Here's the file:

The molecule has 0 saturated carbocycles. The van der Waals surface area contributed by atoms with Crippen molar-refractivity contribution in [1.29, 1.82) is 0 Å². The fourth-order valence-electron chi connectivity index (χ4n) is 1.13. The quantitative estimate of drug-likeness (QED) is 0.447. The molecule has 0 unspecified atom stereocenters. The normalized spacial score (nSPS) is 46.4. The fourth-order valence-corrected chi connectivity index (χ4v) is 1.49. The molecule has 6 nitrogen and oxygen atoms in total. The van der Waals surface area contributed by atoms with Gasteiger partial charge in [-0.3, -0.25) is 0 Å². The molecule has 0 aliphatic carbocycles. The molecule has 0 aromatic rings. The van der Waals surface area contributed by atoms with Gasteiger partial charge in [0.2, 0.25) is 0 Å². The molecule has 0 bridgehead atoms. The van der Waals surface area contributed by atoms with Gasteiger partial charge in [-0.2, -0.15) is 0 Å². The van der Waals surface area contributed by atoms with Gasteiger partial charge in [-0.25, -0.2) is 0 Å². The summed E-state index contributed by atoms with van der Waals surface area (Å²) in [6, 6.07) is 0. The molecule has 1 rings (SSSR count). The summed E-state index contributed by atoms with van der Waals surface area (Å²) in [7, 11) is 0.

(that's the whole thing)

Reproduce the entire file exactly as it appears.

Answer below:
The molecule has 0 saturated carbocycles. The van der Waals surface area contributed by atoms with Crippen molar-refractivity contribution in [1.29, 1.82) is 0 Å². The fourth-order valence-electron chi connectivity index (χ4n) is 1.13. The quantitative estimate of drug-likeness (QED) is 0.447. The molecule has 0 unspecified atom stereocenters. The normalized spacial score (nSPS) is 46.4. The fourth-order valence-corrected chi connectivity index (χ4v) is 1.49. The molecule has 6 nitrogen and oxygen atoms in total. The van der Waals surface area contributed by atoms with Gasteiger partial charge in [-0.3, -0.25) is 0 Å². The molecule has 0 aliphatic carbocycles. The molecule has 0 aromatic rings. The van der Waals surface area contributed by atoms with Gasteiger partial charge in [0.2, 0.25) is 0 Å². The molecule has 0 bridgehead atoms. The van der Waals surface area contributed by atoms with Gasteiger partial charge in [-0.2, -0.15) is 0 Å². The van der Waals surface area contributed by atoms with Gasteiger partial charge in [-0.25, -0.2) is 0 Å². The summed E-state index contributed by atoms with van der Waals surface area (Å²) in [6, 6.07) is 0. The molecule has 1 rings (SSSR count). The summed E-state index contributed by atoms with van der Waals surface area (Å²) in [7, 11) is 0.